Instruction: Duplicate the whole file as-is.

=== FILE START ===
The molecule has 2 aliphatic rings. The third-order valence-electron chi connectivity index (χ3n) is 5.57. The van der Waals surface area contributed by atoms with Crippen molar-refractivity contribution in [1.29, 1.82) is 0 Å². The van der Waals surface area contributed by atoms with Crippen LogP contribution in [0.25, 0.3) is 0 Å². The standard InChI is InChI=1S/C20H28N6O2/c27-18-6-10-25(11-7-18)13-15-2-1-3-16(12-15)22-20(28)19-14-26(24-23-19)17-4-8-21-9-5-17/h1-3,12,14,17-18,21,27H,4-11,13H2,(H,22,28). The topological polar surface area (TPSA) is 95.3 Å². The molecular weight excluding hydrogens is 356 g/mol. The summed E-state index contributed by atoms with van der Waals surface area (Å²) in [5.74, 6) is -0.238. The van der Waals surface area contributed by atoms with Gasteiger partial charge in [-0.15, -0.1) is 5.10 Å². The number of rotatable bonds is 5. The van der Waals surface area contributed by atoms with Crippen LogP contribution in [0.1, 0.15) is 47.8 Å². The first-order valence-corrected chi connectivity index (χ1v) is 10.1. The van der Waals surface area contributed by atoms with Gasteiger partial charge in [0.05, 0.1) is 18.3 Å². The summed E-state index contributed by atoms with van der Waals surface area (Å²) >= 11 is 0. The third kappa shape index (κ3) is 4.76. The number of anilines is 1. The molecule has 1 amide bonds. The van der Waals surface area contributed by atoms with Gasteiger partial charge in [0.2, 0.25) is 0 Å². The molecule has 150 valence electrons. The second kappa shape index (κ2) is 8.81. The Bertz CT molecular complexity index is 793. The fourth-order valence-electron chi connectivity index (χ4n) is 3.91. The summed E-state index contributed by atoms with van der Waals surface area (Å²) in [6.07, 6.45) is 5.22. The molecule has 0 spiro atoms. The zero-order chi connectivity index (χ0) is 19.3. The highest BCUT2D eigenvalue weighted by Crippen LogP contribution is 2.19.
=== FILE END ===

The molecule has 2 aliphatic rings. The third-order valence-electron chi connectivity index (χ3n) is 5.57. The van der Waals surface area contributed by atoms with Crippen molar-refractivity contribution in [1.29, 1.82) is 0 Å². The van der Waals surface area contributed by atoms with Crippen LogP contribution in [0.25, 0.3) is 0 Å². The standard InChI is InChI=1S/C20H28N6O2/c27-18-6-10-25(11-7-18)13-15-2-1-3-16(12-15)22-20(28)19-14-26(24-23-19)17-4-8-21-9-5-17/h1-3,12,14,17-18,21,27H,4-11,13H2,(H,22,28). The topological polar surface area (TPSA) is 95.3 Å². The molecular weight excluding hydrogens is 356 g/mol. The summed E-state index contributed by atoms with van der Waals surface area (Å²) in [5.74, 6) is -0.238. The van der Waals surface area contributed by atoms with Gasteiger partial charge in [-0.15, -0.1) is 5.10 Å². The number of rotatable bonds is 5. The van der Waals surface area contributed by atoms with Crippen LogP contribution in [0.1, 0.15) is 47.8 Å². The first-order valence-corrected chi connectivity index (χ1v) is 10.1. The van der Waals surface area contributed by atoms with Gasteiger partial charge in [0.05, 0.1) is 18.3 Å². The summed E-state index contributed by atoms with van der Waals surface area (Å²) >= 11 is 0. The third kappa shape index (κ3) is 4.76. The number of anilines is 1. The molecule has 1 amide bonds. The van der Waals surface area contributed by atoms with Gasteiger partial charge in [0.2, 0.25) is 0 Å². The molecule has 150 valence electrons. The second kappa shape index (κ2) is 8.81. The Bertz CT molecular complexity index is 793. The fourth-order valence-electron chi connectivity index (χ4n) is 3.91. The summed E-state index contributed by atoms with van der Waals surface area (Å²) in [6.07, 6.45) is 5.22. The molecule has 0 spiro atoms. The zero-order chi connectivity index (χ0) is 19.3. The highest BCUT2D eigenvalue weighted by Crippen LogP contribution is 2.19.